Alternative sulfur acquisition pathways in Neisseria gonorrhoeae
van Niekerk, S. L. (2021). Alternative sulfur acquisition pathways in Neisseria gonorrhoeae (Thesis, Master of Science (Research) (MSc(Research))). The University of Waikato, Hamilton, New Zealand. Retrieved from https://hdl.handle.net/10289/14597
Permanent Research Commons link: https://hdl.handle.net/10289/14597
Neisseria gonorrhoeae is an obligate human pathogen responsible for the sexually transmitted infection, gonorrhoea. Its success as a pathogen is partly due to robust defence mechanisms that provide protection against oxidative stress encountered during infection. Reduced sulfur compounds such as glutathione, cysteine and methionine are integral to this response and pathogenic growth. Due to a large genomic deletion and pseudogenes, N. gonorrhoeae is incapable of sulfur acquisition via traditional routes and therefore cannot grow when sulfate is the sole sulfur source. However, N. gonorrhoeae can grow in the presence of thiosulfate but lacks the ability to reduce thiosulfate via the conventional thiosulfate reduction pathway. This raises questions of how N. gonorrhoeae acquires sulfur for cysteine biosynthesis? We have identified two sulfurtransferase enzymes (Str and PspE) in N. gonorrhoeae that we hypothesise provide sulfur in the form needed for cysteine synthesis. We show these enzymes have thiosulfate-thiol sulfurtransferase activity and, importantly, produce sulfide that could be utilised for cysteine biosynthesis. Furthermore, we demonstrate that Str is a promiscuous enzyme with respect to thiol acceptor substrates and, intriguingly, is capable of cyanide detoxification. Our N. gonorrhoeae sulfurtransferase deletion strain has a reduced ability to grow when thiosulfate is the only available sulfur source, supporting our hypothesis that Str utilises exogenous inorganic thiosulfate. However, due to functional redundancy provided by the presence of the second sulfurtransferase, PspE, construction of a double knockout strain is essential in understanding the full effect of these enzymes in relation to pathogenicity. Our proposed energetically favourable pathway of thiosulfate reduction via sulfurtransferase enzymes could be pivotal in advancing our understanding of how pathogens fulfil their sulfur requirements. However, much is to be elucidated regarding the role of these ubiquitous enzymes in bacterial pathogens. Herein, this thesis offers insight into the versatility, function, and formal mechanisms of sulfurtransferases within N. gonorrhoeae.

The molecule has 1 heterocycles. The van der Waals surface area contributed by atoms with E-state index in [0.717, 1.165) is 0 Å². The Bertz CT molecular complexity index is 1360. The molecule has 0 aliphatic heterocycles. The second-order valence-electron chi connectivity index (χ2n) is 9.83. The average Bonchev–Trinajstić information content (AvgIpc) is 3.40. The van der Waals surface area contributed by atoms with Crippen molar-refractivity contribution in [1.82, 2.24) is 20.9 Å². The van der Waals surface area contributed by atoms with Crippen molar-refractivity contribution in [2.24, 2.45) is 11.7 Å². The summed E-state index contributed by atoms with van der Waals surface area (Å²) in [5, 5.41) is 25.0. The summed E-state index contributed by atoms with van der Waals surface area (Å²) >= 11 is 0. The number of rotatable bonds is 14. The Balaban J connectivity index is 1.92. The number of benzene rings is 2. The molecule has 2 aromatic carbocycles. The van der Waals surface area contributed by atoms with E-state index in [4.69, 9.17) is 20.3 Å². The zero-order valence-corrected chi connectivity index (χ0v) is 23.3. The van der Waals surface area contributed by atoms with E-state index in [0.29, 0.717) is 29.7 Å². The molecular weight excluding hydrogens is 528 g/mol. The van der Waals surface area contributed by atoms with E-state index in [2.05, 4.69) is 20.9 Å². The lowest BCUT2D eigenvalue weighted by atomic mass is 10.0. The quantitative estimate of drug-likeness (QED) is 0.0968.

The University of Waikato
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